It’s still 50-50 to me as Paris is rolling by

Jamesjabc
Reply to  OLOAP
1 month ago

I agree with this. US is historically more successful because they tend to have a few different people they can rely on in each stroke where Australia is more reliant on its stars being a much smaller country. I would say its a toss up but history tells me US women are more likely to win.

CanuckSwmFan
1 month ago

Hopefully between now and Paris one of Canada’s current or perhaps new emerging breaststroke 100 swimmer can can split at least middle of the pack. We had a couple dabbling in the mid 106 but they have become inconsistent. Wog in particular seemed to have a couple of good performances over the last couple of years but then has faded a bit at 100. Her 200 br has rebounded a bit and she took 4th here. Unfortunately she swam over 108 in the prelims medley relay. They went with Nichol who did go mid 106 but that is a few years ago . She made final at 2016 Olympics finishing 5th. This years trial winner ( in a slowish 107… Read more »

Jamesjabc
Reply to  CanuckSwmFan
1 month ago

USA was dominant in breast for quite a while. King and Jacoby are both a little weaker than King was at her peak. Aus seems to have caught up very slightly with Hodges and Strauch being good, but not outstanding, at the 100. But yeah, Canada really needs a breast leg. They are even with US and Aus in back. They are first in fly and second in free. But the breast deficit is just too big to make up at this stage.

Boomer
1 month ago

I realise Japan did not even send a team?

TeamUSA
1 month ago

Crazy to think 3 of these girls (Smith/Huske/Curzan) will be on Stanford’s relay for the next 3 years…should be a fun showdown against UVA

Hooked on Chlorine
1 month ago

Kaylee McKeown needs to up her relay game. Has she ever come first in a relay leg?

commonwombat
Reply to  Hooked on Chlorine
1 month ago

Actually, yesterday …. in the heats of 4XMED. Of the 4 relays finals she has swam at World/Olympic level; 2 have been MMR so you could not rationally expect her to be first on the wall in those. In both, she was the fastest female backstroker.

Whilst it would be nice to see her be the fastest on her split of 4XMED; it has to be acknowledged that this race comes at the tail end of the program when she, and many others, are nearly running on empty. She also has a heavier program than either Smith or Masse. Whilst it would be preferable that she hand over a lead, the reality is that she and her 2 peak rivals… Read more »

jeff
Reply to  Hooked on Chlorine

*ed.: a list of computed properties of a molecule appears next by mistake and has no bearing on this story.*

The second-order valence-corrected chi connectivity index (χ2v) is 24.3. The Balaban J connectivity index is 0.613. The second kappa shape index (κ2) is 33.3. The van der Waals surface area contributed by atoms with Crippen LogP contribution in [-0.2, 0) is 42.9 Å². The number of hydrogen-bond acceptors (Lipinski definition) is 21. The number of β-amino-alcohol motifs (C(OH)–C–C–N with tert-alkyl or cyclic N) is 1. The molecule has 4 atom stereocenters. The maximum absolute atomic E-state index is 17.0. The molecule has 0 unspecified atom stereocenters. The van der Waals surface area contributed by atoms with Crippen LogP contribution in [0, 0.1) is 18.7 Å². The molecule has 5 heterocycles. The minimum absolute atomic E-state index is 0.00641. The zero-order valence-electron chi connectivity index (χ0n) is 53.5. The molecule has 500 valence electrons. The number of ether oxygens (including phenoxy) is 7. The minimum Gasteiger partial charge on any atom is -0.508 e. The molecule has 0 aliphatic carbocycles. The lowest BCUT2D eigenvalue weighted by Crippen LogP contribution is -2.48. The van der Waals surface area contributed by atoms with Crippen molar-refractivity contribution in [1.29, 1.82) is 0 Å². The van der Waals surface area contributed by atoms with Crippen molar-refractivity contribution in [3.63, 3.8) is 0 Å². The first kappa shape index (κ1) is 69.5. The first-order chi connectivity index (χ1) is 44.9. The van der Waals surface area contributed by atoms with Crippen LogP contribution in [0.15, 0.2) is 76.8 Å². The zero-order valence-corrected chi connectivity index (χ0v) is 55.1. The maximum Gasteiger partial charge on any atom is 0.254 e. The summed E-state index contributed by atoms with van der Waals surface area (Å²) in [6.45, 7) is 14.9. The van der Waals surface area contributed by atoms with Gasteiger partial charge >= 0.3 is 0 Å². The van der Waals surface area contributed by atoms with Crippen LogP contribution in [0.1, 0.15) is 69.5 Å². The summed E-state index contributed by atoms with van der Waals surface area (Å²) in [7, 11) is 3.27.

1 month ago

it’s just that American relay magic. McKeown is excellent in the individual obviously with the fastest 2 times ever, but Smith has two relay leadoffs sub 58 already while McKeown still has not done that

Awsi Dooger
1 month ago

McKeown needed to be faster. It was over at that point, IMO, and obvious why she didn’t swim the individual 100. No early speed all week other than the 50 final.

As an American I wasn’t worried about O’Callaghan’s rally. That is the worst possible style when you are already .99 behind. Soon you’ll be further behind…with no mathematical chance. Contrast to somebody who takes it out fast the first 50. They change things in a hurry, with adrenaline carrying them further as the leader senses pressure and tightens up.

Sub13
Reply to  Awsi Dooger
1 month ago

Kaylee wasn’t planning to go to worlds at all until very recently. The fact that she didn’t prepare properly for worlds and that 3 of our other legs were missing our best, silver by 0.47 is remarkable and much better than expected.

commonwombat
Reply to  Sub13
1 month ago

Other than a couple of very early season times, McKeown’s backstroke has been significantly below her 2021 levels and its clear that the greater focus on IM has had some impact.

Whilst AD’s point has some validity in that the earlier pressure MAY panic the then frontrunner; the counterargument is that the fast starter often over-revs and runs out of juice themselves.

I also think that, aside from her differing racing MO; as a relay finals rookie we are quite probably not doing her justice by comparing her to the Campbell’s and McKeon who just happen to be the 3 fastest ever 100 free splitters in history. She is NOT yet at that level; indeed she may/may not reach… Read more »